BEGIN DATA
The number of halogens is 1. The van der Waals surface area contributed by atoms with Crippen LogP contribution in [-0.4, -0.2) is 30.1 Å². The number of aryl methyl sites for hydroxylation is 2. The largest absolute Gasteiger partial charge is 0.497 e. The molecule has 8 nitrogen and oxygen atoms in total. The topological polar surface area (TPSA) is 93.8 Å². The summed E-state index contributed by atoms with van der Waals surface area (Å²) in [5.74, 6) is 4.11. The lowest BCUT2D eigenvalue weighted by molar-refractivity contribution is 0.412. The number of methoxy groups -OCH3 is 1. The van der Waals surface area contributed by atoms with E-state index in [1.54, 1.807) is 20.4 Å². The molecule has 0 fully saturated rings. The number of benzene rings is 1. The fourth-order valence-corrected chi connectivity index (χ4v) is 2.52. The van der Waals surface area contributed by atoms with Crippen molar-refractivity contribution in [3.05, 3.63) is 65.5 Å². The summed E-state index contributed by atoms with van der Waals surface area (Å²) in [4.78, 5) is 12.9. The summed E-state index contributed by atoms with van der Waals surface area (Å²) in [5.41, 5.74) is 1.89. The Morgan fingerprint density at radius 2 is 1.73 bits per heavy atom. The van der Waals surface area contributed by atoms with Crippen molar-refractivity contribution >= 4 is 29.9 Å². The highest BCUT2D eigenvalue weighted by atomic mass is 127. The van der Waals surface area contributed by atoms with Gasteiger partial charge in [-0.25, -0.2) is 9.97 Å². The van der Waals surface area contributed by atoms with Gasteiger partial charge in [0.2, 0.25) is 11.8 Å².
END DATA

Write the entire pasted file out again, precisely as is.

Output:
The number of halogens is 1. The van der Waals surface area contributed by atoms with Crippen LogP contribution in [-0.4, -0.2) is 30.1 Å². The number of aryl methyl sites for hydroxylation is 2. The largest absolute Gasteiger partial charge is 0.497 e. The molecule has 8 nitrogen and oxygen atoms in total. The topological polar surface area (TPSA) is 93.8 Å². The summed E-state index contributed by atoms with van der Waals surface area (Å²) in [5.74, 6) is 4.11. The lowest BCUT2D eigenvalue weighted by molar-refractivity contribution is 0.412. The number of methoxy groups -OCH3 is 1. The van der Waals surface area contributed by atoms with E-state index in [1.54, 1.807) is 20.4 Å². The molecule has 0 fully saturated rings. The number of benzene rings is 1. The fourth-order valence-corrected chi connectivity index (χ4v) is 2.52. The van der Waals surface area contributed by atoms with Crippen molar-refractivity contribution in [3.05, 3.63) is 65.5 Å². The summed E-state index contributed by atoms with van der Waals surface area (Å²) in [4.78, 5) is 12.9. The summed E-state index contributed by atoms with van der Waals surface area (Å²) in [5.41, 5.74) is 1.89. The Morgan fingerprint density at radius 2 is 1.73 bits per heavy atom. The van der Waals surface area contributed by atoms with Crippen molar-refractivity contribution >= 4 is 29.9 Å². The highest BCUT2D eigenvalue weighted by atomic mass is 127. The van der Waals surface area contributed by atoms with Gasteiger partial charge in [-0.25, -0.2) is 9.97 Å². The van der Waals surface area contributed by atoms with Gasteiger partial charge in [0.2, 0.25) is 11.8 Å².